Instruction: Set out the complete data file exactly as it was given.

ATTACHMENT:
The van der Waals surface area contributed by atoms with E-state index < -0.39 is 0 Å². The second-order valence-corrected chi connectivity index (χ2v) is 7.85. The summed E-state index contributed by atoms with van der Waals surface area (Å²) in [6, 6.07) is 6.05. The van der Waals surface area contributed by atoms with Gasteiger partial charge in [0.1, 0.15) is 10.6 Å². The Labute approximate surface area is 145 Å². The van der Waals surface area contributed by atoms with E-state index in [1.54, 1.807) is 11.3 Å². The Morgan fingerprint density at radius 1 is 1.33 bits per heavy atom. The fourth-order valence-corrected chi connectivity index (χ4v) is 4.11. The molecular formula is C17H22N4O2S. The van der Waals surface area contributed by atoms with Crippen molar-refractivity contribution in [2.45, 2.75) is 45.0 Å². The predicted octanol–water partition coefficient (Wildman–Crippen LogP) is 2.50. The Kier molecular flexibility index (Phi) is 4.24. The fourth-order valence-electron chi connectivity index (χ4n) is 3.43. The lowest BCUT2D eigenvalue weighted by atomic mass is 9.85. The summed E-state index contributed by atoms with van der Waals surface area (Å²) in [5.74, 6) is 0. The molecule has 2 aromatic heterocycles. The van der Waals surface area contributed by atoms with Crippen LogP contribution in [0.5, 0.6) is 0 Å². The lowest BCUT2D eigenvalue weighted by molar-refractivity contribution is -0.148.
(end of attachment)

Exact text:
The van der Waals surface area contributed by atoms with E-state index < -0.39 is 0 Å². The second-order valence-corrected chi connectivity index (χ2v) is 7.85. The summed E-state index contributed by atoms with van der Waals surface area (Å²) in [6, 6.07) is 6.05. The van der Waals surface area contributed by atoms with Gasteiger partial charge in [0.1, 0.15) is 10.6 Å². The Labute approximate surface area is 145 Å². The van der Waals surface area contributed by atoms with E-state index in [1.54, 1.807) is 11.3 Å². The Morgan fingerprint density at radius 1 is 1.33 bits per heavy atom. The fourth-order valence-corrected chi connectivity index (χ4v) is 4.11. The molecular formula is C17H22N4O2S. The van der Waals surface area contributed by atoms with Crippen molar-refractivity contribution in [2.45, 2.75) is 45.0 Å². The predicted octanol–water partition coefficient (Wildman–Crippen LogP) is 2.50. The Kier molecular flexibility index (Phi) is 4.24. The fourth-order valence-electron chi connectivity index (χ4n) is 3.43. The lowest BCUT2D eigenvalue weighted by atomic mass is 9.85. The summed E-state index contributed by atoms with van der Waals surface area (Å²) in [5.74, 6) is 0. The molecule has 2 aromatic heterocycles. The van der Waals surface area contributed by atoms with Crippen LogP contribution in [0.5, 0.6) is 0 Å². The lowest BCUT2D eigenvalue weighted by molar-refractivity contribution is -0.148.